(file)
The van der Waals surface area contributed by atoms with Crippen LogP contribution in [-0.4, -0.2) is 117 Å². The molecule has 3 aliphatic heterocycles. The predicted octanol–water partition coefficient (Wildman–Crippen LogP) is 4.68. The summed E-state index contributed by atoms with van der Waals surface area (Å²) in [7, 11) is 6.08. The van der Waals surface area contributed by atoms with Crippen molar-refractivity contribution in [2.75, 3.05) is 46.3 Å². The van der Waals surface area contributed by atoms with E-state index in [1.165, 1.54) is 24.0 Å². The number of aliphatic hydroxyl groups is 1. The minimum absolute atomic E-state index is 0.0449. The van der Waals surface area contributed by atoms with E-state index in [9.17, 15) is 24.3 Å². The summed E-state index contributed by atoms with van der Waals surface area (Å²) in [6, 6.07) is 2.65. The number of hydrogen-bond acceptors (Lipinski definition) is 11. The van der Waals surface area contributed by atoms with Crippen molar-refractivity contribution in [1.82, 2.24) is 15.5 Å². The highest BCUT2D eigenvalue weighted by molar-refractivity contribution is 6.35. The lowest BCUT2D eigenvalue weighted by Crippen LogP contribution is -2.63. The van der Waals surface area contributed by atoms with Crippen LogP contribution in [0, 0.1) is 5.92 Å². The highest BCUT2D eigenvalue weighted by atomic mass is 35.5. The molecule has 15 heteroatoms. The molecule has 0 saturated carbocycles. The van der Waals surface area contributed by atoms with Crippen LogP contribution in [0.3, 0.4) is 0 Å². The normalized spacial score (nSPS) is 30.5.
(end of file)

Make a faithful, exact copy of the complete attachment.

The van der Waals surface area contributed by atoms with Crippen LogP contribution in [-0.4, -0.2) is 117 Å². The molecule has 3 aliphatic heterocycles. The predicted octanol–water partition coefficient (Wildman–Crippen LogP) is 4.68. The summed E-state index contributed by atoms with van der Waals surface area (Å²) in [7, 11) is 6.08. The van der Waals surface area contributed by atoms with Crippen molar-refractivity contribution in [2.75, 3.05) is 46.3 Å². The van der Waals surface area contributed by atoms with E-state index in [1.165, 1.54) is 24.0 Å². The number of aliphatic hydroxyl groups is 1. The minimum absolute atomic E-state index is 0.0449. The van der Waals surface area contributed by atoms with E-state index in [9.17, 15) is 24.3 Å². The summed E-state index contributed by atoms with van der Waals surface area (Å²) in [6, 6.07) is 2.65. The number of hydrogen-bond acceptors (Lipinski definition) is 11. The van der Waals surface area contributed by atoms with Crippen molar-refractivity contribution in [1.82, 2.24) is 15.5 Å². The highest BCUT2D eigenvalue weighted by molar-refractivity contribution is 6.35. The lowest BCUT2D eigenvalue weighted by Crippen LogP contribution is -2.63. The van der Waals surface area contributed by atoms with Crippen LogP contribution in [0, 0.1) is 5.92 Å². The highest BCUT2D eigenvalue weighted by atomic mass is 35.5. The molecule has 15 heteroatoms. The molecule has 0 saturated carbocycles. The van der Waals surface area contributed by atoms with Crippen LogP contribution in [0.3, 0.4) is 0 Å². The normalized spacial score (nSPS) is 30.5.